At the CEFC, this gap is due to a larger proportion of men being in the most senior roles which attract higher remuneration levels compared with women. A more precise measure of gender pay equity, using like-for-like positions, showed a 4.68 per cent absolute average pay gap across 12 positions where a gender pay gap could be calculated, compared with the previous six per cent gap. The analysis showed that the gender pay gap was greater than five per cent for only three positions (25 per cent). This finding is consistent with the 2021 results and indicates that systemic gender bias is not impacting remuneration decisions at the CEFC.
Gender equity activities: 2021–22 highlights
- Women in Sustainable Finance: Continued leadership of this growing industry-wide initiative which facilitates knowledge sharing, collaboration and diversity in advancing sustainable outcomes in the investment and finance sectors in Australia
- International Women’s Day: Focused on all staff, featuring a presentation from a senior executive Caroline Lovell, sharing insights from her diverse career, including in breaking down gender bias in organisations
- Respect At Work: Focus on diversity, equity and inclusion, alongside staff training following release of the Respect At Work report into sexual harassment in the workplace by Australian Sex Discrimination Commissioner Kate Jenkins.
At the end of the 2021–22 year, the CEFC had 130 employees, an increase of six on the previous year. As a specialist financier, the CEFC recruits experienced, senior practitioners within each functional area, which is reflected in the average employee age of 42.30 years. The CEFC continues to reflect a diverse cultural profile. The proportion of employees born overseas is steady at 42 per cent, including 55 employees from 24 countries, in addition to those born in Australia. Refer to Appendix B.
ESG positive impact factor
6. Labour practices and employee health and safety
The CEFC provides a safe and engaging environment for staff, featuring a range of initiatives to enhance the work, health and safety (WHS) of our employees. This remained an important feature of our operations in the 2021–22 year.
Supporting our employees: 2021–22 highlights
- Culture: Building an inspiring work culture, including a peer-to-peer recognition program for “values champions”, culminating in our annual CEO Values Awards; regular all-staff meetings and an annual all-staff in person meeting focused on our priorities and commitment to net zero emissions
- Career development: Individual coaching programs for mid-career employees and those seeking to develop their leadership capabilities, in addition to health, safety and wellbeing programs and internal “lunch and learn” and other initiatives to build staff capabilities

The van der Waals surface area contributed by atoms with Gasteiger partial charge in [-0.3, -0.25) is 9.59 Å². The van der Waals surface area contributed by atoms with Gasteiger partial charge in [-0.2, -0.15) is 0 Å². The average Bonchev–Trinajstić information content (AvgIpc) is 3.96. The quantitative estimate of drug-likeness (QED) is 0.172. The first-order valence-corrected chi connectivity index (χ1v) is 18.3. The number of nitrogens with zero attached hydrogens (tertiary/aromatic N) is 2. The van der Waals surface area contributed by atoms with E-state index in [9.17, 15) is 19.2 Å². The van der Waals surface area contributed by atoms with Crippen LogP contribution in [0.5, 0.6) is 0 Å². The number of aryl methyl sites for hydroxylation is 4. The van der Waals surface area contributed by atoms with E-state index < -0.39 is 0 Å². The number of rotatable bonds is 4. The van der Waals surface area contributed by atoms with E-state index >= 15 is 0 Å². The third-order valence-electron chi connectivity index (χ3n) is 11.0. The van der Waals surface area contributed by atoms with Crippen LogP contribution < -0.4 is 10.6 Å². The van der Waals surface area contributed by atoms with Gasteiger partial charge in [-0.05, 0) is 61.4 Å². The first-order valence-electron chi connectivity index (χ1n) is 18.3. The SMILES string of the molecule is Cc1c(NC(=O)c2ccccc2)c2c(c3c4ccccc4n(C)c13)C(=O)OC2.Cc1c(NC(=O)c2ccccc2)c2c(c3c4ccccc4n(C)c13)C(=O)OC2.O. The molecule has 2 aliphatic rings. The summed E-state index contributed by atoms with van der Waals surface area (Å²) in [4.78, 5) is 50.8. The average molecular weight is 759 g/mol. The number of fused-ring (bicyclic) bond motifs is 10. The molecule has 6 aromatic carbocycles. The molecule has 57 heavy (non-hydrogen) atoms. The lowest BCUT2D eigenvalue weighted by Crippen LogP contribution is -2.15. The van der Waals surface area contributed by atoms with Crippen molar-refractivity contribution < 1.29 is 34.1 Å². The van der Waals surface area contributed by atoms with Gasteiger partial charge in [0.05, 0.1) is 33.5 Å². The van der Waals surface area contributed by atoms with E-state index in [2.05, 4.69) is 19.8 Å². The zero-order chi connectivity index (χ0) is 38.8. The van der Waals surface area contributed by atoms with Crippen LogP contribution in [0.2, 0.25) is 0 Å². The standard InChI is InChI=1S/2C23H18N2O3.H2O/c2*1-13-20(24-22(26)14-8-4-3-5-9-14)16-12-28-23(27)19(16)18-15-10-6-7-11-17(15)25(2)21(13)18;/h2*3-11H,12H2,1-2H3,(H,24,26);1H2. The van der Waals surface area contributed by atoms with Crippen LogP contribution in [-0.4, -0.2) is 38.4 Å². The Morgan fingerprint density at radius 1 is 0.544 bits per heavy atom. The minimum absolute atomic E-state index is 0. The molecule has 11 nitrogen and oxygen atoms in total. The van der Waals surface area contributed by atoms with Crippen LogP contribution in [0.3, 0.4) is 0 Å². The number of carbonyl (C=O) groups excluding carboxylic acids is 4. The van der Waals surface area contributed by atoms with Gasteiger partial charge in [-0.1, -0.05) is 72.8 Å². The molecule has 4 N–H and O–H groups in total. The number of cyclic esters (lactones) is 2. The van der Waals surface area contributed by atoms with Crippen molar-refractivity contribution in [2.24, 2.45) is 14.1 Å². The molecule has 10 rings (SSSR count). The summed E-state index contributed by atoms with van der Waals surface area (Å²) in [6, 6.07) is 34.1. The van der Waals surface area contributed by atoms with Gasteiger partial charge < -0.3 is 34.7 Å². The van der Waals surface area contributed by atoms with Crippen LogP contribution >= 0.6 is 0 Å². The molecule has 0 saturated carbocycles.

- Employee Assistance: Expanded access to the Employee Assistance Program and Manager Support Service. Focus on Mental Health Month alongside RUOK Day, giving staff access to webinars hosted by psychologists, staff “reconnection days”, resilience training and meditation and mindfulness sessions
- Health prevention: Participation in Cancer Awareness and Prevention Month and Movember, highlighting the role of regular screening, health checks and early detection; employee discounts to individual fitness offerings through our WHEREFIT partnership; comprehensive executive health checks offered biennially
- Agile working: Continued support for an agile approach to work to accommodate the demands of the COVID-19 pandemic, including WHS reviews of employee home workspaces, optional follow-up ergonomic workstation assessments, and the provision of home safety equipment and IT accessories as needed.
In the 2021–22 year, we were pleased to support two CEFC colleagues in career development opportunities:
- Chloe Munro Scholarship: The CEFC is a co-sponsor of this important Clean Energy Council program, which supports transformational leadership through 15 scholarships for women working across the renewable energy, carbon abatement and energy efficiency sectors. CEFC Senior Associate Kelly Seo was named among the 10 inaugural scholarship recipients
- Eisenhower Fellowship Global Program: This prestigious global program supports the development of private and public sector leaders engaged in addressing some of the most pressing issues of our times. CEFC Investment Director Grace Tam was one of 25 people from 23 countries to be named a Fellow in the 2022 program, recognising her work in developing green consumer loan products for energy efficient and electrified homes.